At this point I was getting pretty good speeds, about 135 MB/s, but I was supposed to have 2XGB ethernet speed, with 2 paths configured in VMWare and two NICs bonded in Open-E... Then I found this thread:;tstart=0
    And in there someone links to this article:
    Where the key part of the article (for me anyways) was doing this:
    You can reduce the number of commands issued down a particular path before moving on to the next path all the way to 1, thus ensuring that each subsequent command is sent down a different path. In a Dell/EqualLogic configuration, Eric has recommended a value of 3.

    You can make this change by using this command:

    esxcli --server <servername> nmp roundrobin setconfig --device <lun ID> --iops <IOOperationLimit_value> --type iops
    so I ran that (the lun ID was the thing that starts with eui.0000blah blah blah), setting my IOPS to 1 (from the default 1000) and got up to 225MB/s speed reading and writing sequentially. Random writes are still a bit slow, 58MB/s, but maybe this is RAID5 related.

    Now when I turn replication on, both sequential and random writes go down to 10MB/s, so I need to sort that out still, but hopefully this is helpful for anyone having a hard time setting up ESXi with Open-E.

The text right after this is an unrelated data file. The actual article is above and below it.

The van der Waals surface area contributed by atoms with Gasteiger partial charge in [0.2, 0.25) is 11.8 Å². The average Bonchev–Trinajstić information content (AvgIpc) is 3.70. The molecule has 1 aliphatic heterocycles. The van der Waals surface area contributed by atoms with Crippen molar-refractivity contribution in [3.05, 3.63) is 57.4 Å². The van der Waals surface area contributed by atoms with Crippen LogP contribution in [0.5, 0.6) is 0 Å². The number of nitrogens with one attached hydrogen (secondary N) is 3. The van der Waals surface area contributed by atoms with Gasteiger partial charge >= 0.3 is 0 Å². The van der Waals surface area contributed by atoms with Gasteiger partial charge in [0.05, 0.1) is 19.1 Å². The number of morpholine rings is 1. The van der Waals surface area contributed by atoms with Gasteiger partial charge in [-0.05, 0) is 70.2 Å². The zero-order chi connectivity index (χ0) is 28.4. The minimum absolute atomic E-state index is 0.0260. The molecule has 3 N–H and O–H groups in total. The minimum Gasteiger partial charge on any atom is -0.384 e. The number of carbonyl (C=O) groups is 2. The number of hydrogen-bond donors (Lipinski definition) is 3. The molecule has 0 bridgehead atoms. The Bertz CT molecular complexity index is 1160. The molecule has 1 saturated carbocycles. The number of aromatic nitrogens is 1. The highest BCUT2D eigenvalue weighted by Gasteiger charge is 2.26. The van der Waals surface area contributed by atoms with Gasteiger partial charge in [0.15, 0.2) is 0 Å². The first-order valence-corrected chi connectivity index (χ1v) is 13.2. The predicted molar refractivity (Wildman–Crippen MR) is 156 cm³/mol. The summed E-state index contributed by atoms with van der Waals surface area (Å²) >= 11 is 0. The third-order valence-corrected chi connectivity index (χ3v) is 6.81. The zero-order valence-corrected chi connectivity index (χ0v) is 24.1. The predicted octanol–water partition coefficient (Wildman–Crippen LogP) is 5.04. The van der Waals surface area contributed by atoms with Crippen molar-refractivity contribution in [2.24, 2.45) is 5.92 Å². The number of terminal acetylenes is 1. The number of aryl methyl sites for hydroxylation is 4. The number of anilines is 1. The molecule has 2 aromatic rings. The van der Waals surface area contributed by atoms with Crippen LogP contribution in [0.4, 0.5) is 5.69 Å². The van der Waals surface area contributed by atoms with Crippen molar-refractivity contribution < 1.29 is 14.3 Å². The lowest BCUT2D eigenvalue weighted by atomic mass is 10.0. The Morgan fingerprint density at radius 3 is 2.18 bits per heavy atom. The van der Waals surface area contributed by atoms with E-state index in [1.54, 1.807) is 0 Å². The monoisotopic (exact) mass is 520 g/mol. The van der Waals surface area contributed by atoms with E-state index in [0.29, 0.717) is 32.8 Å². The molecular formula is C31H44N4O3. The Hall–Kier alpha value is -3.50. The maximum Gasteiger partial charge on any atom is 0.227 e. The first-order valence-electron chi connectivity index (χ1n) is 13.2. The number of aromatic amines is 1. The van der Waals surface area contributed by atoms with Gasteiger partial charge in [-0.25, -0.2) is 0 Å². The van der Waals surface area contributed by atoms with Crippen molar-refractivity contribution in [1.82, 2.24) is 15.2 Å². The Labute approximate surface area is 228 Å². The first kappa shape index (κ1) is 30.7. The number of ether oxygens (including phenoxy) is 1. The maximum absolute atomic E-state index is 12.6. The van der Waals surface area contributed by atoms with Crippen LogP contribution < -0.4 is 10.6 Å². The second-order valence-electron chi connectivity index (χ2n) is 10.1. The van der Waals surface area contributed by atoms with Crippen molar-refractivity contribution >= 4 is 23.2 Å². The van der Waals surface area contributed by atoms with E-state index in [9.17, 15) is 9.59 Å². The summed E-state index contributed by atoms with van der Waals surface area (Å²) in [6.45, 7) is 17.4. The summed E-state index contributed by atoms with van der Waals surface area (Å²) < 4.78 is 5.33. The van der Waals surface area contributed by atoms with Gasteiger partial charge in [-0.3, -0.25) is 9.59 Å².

5. #5


    There is a pdf I beleive on open-e's website that has the iops / startup script edits of /etc/rc.local too..

    I have a question tho... Where did you come up with this:


    I've seen only one post on the net with this setting and its in these forums.. Everywhere else I read that this number "should be set to multiples of PAGE_SIZE" - which is 4kB (4096).
    See FAQ Here:

    I just really want to make sure this number has some meaning rather than being something just tossed out there or even a typo.

    I'm also guessing that you set FirstBurstLength to 1/2 the value of MaxBurstLength.. Also what is the reasoning for this? I'm just trying to see why these settings are what they are.


    - D2G

  6. #6


    Ok - My conversion may be wrong - should the PAGE size be 512 instead of 4096? - Then the math would work -